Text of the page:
3.4 Text

Introduction: State the purpose of the article. Give a brief, relevant background to the study. The ethnic feature, regional distribution, and/or historical records about non-drug therapy must be indicated.

Methods: Describe the subjects (patients or laboratory animals, and the controls, including criteria for selection) clearly. Describe the methods, apparatus and procedures in sufficient detail. Identify precisely the integrative medicine used, including the therapy name(s), couse of treatment(s).

Results: Present the results in the text, tables and illustrations concisely, and do not repeat in the text all the data in the tables or illustrations; summarize only important observations.

Discussion: Emphasize the new and important aspects of the study in the integrative medicine area and the conclusions that follow from them. Include the implications of the findings and their limitations, as well as implications for future research. State new hypotheses when warranted, but clearly label them as such.

3.5 Conflicts of Interest

At the end of the text, under a subheading 'Conflict of interest statement' all authors must disclose any financial and personal relationships with other people or organisations that could inappropriately influence (bias) their work. Examples of potential conflicts of interest include employment, consultancies, stock ownership, honoraria, paid expert testimony, patent applications/registrations, and grants or other funding.

3.6 Acknowledgements

The role of a medical writer must be included in the acknowledgements section, including their source(s) of funding. Authors should obtain permission to acknowledge from all those mentioned in the Acknowledgements. Please list the source(s) of funding for the study, for each author, and for the manuscript preparation in the acknowledgements section.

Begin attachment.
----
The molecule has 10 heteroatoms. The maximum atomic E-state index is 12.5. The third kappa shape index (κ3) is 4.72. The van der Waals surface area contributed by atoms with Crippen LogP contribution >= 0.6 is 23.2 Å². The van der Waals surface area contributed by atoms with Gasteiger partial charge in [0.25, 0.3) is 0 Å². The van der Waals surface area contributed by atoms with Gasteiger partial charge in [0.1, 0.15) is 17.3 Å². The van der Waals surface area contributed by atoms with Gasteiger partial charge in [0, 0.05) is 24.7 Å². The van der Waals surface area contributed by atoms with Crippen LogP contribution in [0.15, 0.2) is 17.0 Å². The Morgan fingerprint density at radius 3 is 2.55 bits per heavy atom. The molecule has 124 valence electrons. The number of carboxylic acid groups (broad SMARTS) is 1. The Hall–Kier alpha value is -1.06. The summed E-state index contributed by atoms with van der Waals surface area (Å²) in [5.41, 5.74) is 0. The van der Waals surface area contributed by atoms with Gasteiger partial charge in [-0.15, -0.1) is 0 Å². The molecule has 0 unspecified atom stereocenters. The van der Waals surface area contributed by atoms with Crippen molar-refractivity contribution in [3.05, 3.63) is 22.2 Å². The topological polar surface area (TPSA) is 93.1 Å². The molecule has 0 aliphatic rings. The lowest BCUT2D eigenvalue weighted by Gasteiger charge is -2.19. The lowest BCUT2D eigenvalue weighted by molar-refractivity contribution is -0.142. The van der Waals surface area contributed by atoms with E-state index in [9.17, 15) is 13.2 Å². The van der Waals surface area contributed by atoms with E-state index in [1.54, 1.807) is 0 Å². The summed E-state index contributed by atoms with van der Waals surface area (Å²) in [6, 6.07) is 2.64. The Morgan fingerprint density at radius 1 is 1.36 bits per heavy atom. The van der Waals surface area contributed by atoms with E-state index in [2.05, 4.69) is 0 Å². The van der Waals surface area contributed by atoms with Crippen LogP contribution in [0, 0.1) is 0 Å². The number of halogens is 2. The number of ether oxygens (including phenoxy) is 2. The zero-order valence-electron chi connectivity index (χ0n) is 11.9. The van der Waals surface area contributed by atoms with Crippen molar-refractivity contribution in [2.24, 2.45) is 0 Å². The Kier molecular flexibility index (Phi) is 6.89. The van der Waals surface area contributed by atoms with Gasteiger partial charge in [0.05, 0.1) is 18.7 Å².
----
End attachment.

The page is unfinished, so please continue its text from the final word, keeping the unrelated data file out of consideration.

3.7 References

These should be numbered consecutively in order in which they are first mentioned in the text (not in alphabetic order) and placed as endnote. In the text they should be indicated above the line (superscripted). It should be in without end note format. Use the style of the examples mentioned below, which are based on the formats used by the National Library of Medicines (NLM) in Index Medicus. The titles of journals should be abbreviated according to the style used in Index Medicus. Use complete name of the journal for non-indexed journals. Avoid using abstracts as references. Information from manuscripts submitted but not accepted should be cited in the text as "unpublished observations" with written permission from the source. Avoid citing a "personal communication" unless it provides essential information not available from a public source, in which case the name of the person and date of communication should be cited in parentheses in the text.

The commonly cited types of references are shown here, for other types of references such as newspaper items please refer to vancouver / ICMJE Guidelines (http://www.icmje.org or http://www.nlm.nih.gov/bsd/uniform_requirements.html ).

Articles in Journals

  1. Standard journal article (for up to six authors): Deole YS, Ashok BK, Shukla VJ, Ravishankar B, Chandola HM.  Psychopharmacological Study on Antidepressant effect of Brahmi Ghrita. AYU Int Res J Ayurveda 2008; 29(2):77-83.
  2. Standard journal article (for more than six authors): List the first six contributors followed by et al. Nozari Y, Hashemlu A, Hatmi ZN, Sheikhvatan M, Iravani A, Bazdar A, et al. Outcome of coronary artery bypass grafting in patients without major risk factors and patients with at least one major risk factor for coronary artery disease. Indian J Med Sci 2007; 61:547-54.
  3. Volume with supplement: Shen HM, Zhang QF. Risk assessment of nickel carcinogenicity and occupational lung cancer. Environ Health Perspect 1994;102 Suppl 1:275-82.
  4. Issue with supplement: Payne DK, Sullivan MD, Massie MJ. Women's psychological reactions to breast cancer. Semin Oncol 1996; 23(1, Suppl 2):89-97.

Books and Other Monographs

  1. Personal author(s): Ringsven MK, Bond D. Gerontology and leadership skills for nurses. 2nd ed. Albany (NY): Delmar Publishers; 1996. p. 465-78.